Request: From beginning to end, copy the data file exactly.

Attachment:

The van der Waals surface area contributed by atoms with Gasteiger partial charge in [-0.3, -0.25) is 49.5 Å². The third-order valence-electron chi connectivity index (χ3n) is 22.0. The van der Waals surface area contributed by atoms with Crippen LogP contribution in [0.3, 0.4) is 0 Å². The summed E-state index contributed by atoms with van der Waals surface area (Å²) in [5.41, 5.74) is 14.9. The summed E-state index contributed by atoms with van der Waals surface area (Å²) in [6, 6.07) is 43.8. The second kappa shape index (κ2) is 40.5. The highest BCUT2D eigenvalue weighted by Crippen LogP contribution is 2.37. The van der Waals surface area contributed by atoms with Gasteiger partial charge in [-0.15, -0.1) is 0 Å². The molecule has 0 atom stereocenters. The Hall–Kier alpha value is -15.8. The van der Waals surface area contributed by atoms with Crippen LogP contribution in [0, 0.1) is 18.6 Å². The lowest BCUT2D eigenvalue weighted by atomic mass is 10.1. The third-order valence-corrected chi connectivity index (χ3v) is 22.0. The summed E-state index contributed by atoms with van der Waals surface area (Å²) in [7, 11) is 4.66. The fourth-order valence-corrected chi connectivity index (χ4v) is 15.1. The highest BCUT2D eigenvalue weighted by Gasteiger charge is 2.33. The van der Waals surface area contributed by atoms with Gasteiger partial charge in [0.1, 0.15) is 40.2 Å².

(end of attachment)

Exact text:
The van der Waals surface area contributed by atoms with Gasteiger partial charge in [-0.3, -0.25) is 49.5 Å². The third-order valence-electron chi connectivity index (χ3n) is 22.0. The van der Waals surface area contributed by atoms with Crippen LogP contribution in [0.3, 0.4) is 0 Å². The summed E-state index contributed by atoms with van der Waals surface area (Å²) in [5.41, 5.74) is 14.9. The summed E-state index contributed by atoms with van der Waals surface area (Å²) in [6, 6.07) is 43.8. The second kappa shape index (κ2) is 40.5. The highest BCUT2D eigenvalue weighted by Crippen LogP contribution is 2.37. The van der Waals surface area contributed by atoms with Gasteiger partial charge in [-0.15, -0.1) is 0 Å². The molecule has 0 atom stereocenters. The Hall–Kier alpha value is -15.8. The van der Waals surface area contributed by atoms with Crippen LogP contribution in [0, 0.1) is 18.6 Å². The lowest BCUT2D eigenvalue weighted by atomic mass is 10.1. The third-order valence-corrected chi connectivity index (χ3v) is 22.0. The summed E-state index contributed by atoms with van der Waals surface area (Å²) in [7, 11) is 4.66. The fourth-order valence-corrected chi connectivity index (χ4v) is 15.1. The highest BCUT2D eigenvalue weighted by Gasteiger charge is 2.33. The van der Waals surface area contributed by atoms with Gasteiger partial charge in [0.1, 0.15) is 40.2 Å².